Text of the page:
Ricky Grigg | Mike Doyle | Miki Dora | Willem de Kooning| Shaun Tomson
Big Surf, Deep Dives and the Islands
My Life in the Ocean
Editition Limited, Honolulu 1998
Unique among the many books on surfing history that I have read is Ricky Grigg’s Big Surf, Deep Dives and the Islands: My Life in the Ocean. Following the life story of one of the legendary big wave surfers who were models of manhood for me growing up in California, I am deeply moved by this poetic tribute to the Ocean, friends and life itself. The many photographs of big waves, ocean depths beyond 1,000 feet, pioneer surfers and the following generations of surfing champions are a vivid compliment to the eloquence of this extraordinary man, scientist, big wave surfer and philosopher. After purchasing this book directly from the author, I didn’t begin reading it immedately. After thumbing through it I sensed that it would require “the right moment” to begin reading it, considering the in-depth treatment Grigg gives not only surfing, but oceanography and philosophy. The latter endeavor historically attempts to confront the illusive concept “wisdom”, with varying results. In Grigg’s case it is the real thing. He has two distinct personas: scientist and big wave surfer. Richard/ Ricky Grigg’s love affair with the Pacific Ocean began as a small boy growing up in Santa Monica on the coast of southern California. His life was shaped by the Ocean in every way –emotionally, athletically, professionally, and spritually:
Through surfing, and later in my life by studying the sea, the ocean became a consummate teacher. It shaped my body and mind, my personality, my philosophy, my view of life, my persona. To me, the ocean represents truth… To seek the truth is to search for the essence of life… In the ocean, the truth is all that there is.
The Tongva people of coastal southern California had an ancient tradition of paddling plank canoes to and from the offshore islands. The most trafficked stretch was between Pimu (Santa Catalina Island) and Swa’anga, located on Palos Verdes peninsula, near the port of San Pedro, the largest and most populous Tongva village. (This village was seen by Cabrillo when he sailed past in 1542.) This maritime tradition died out, but was unknowingly revived by hardy surfers on paddleboards who established a short-lived tradition of a 33-mile open-ocean race between Santa Catalina and Manhattan Beach between 1955 and 1960. The first race in 1955 was on a foggy day with low visibility. One contestant paddled 11 miles too far in the fog. First to shore, Tommy Zahn was disqualified because he missed Manhattan Beach, the finish line. The 17-year-old future big wave surfer and oceanographer Ricky Grigg was declared the winner before a crowd of 100,000 people. In September 1995, descendants of the Tongva revived their maritime tradition and paddled the first ti’at constructed in two hundred years from Two Harbors on Santa Catalina to the port of Avalon. This link between Californian surfers and Native Californian watermen evokes that between modern Hawaiian and Tahitian surfers and their Polynesian predecessors.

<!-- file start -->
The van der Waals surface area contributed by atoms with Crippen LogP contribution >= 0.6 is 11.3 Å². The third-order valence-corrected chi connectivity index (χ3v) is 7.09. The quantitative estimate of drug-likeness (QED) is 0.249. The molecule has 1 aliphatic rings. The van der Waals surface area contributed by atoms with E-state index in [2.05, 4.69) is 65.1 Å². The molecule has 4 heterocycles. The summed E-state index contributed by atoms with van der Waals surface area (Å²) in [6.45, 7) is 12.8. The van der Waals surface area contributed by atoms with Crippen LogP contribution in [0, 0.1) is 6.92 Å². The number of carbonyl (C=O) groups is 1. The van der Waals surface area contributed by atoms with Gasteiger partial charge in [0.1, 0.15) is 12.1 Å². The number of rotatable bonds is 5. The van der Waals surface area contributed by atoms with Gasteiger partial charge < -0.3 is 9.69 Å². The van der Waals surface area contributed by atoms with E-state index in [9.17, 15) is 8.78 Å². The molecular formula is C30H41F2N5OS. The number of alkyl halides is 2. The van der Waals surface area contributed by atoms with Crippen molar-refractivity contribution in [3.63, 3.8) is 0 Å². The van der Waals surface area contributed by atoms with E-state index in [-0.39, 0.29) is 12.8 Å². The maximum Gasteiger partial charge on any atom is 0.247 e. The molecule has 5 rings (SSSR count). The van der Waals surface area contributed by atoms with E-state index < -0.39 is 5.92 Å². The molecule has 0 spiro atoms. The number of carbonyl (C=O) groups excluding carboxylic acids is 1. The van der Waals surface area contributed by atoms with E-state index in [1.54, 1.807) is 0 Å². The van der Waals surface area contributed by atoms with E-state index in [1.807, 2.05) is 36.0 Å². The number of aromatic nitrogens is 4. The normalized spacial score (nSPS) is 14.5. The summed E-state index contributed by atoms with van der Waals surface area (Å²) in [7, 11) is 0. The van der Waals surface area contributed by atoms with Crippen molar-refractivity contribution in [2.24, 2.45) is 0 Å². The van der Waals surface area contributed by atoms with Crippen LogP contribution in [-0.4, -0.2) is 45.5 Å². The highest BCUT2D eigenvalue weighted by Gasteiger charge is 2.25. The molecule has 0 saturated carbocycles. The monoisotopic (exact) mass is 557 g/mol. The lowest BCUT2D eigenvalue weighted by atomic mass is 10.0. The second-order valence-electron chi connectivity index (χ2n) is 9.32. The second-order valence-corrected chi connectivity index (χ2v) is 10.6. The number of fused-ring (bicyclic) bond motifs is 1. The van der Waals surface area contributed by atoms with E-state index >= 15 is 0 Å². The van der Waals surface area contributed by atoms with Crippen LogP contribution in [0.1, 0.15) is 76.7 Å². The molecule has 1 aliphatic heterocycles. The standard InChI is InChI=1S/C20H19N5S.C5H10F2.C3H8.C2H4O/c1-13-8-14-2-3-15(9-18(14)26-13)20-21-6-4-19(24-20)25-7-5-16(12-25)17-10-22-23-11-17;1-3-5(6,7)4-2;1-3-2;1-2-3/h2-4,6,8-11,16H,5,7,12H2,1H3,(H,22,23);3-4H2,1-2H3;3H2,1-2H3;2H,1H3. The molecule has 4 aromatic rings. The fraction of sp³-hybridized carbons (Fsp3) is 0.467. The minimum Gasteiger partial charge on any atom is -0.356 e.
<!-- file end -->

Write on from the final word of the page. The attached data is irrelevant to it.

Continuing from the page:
The Californian Ricky Grigg has after decades become the Hawaiian Ricky Grigg, the 75-year-old surfing patriarch who has been intimately involved with the tragedies and triumphs of surfing and diving comrades on Oahu and the other islands. Chapter 20 of his book, the last, entitled “Life at the End of the Tunnel” begins opposite a full-page, blurry, black and white photo of the young Ricky Grigg riding probably one of the biggest waves of his life, a frightening “tunnel” at what could be Waimea. Looking at this photo I am reminded how stunned I was as a fourteen-year-old subscriber of Surfer Magazine looking in awe at such photos of bold-hearted surfers like Grigg, Noll, Dora, Curren, Pomar and others. (left: Ricky Grigg on the cover of Surfer Magazine) Almost fifty years later, I am still stunned. My admiration remains intact. I understand why surfers were considered as possibilities for the first men to be launched into space – for their calm, steady, unflinching courage and impeccable judgment in the face of danger. An added attribute in the case of Ricky Grigg is his deep scientific and philosophic knowledge of the Ocean, which he sees as the embodiment of truth.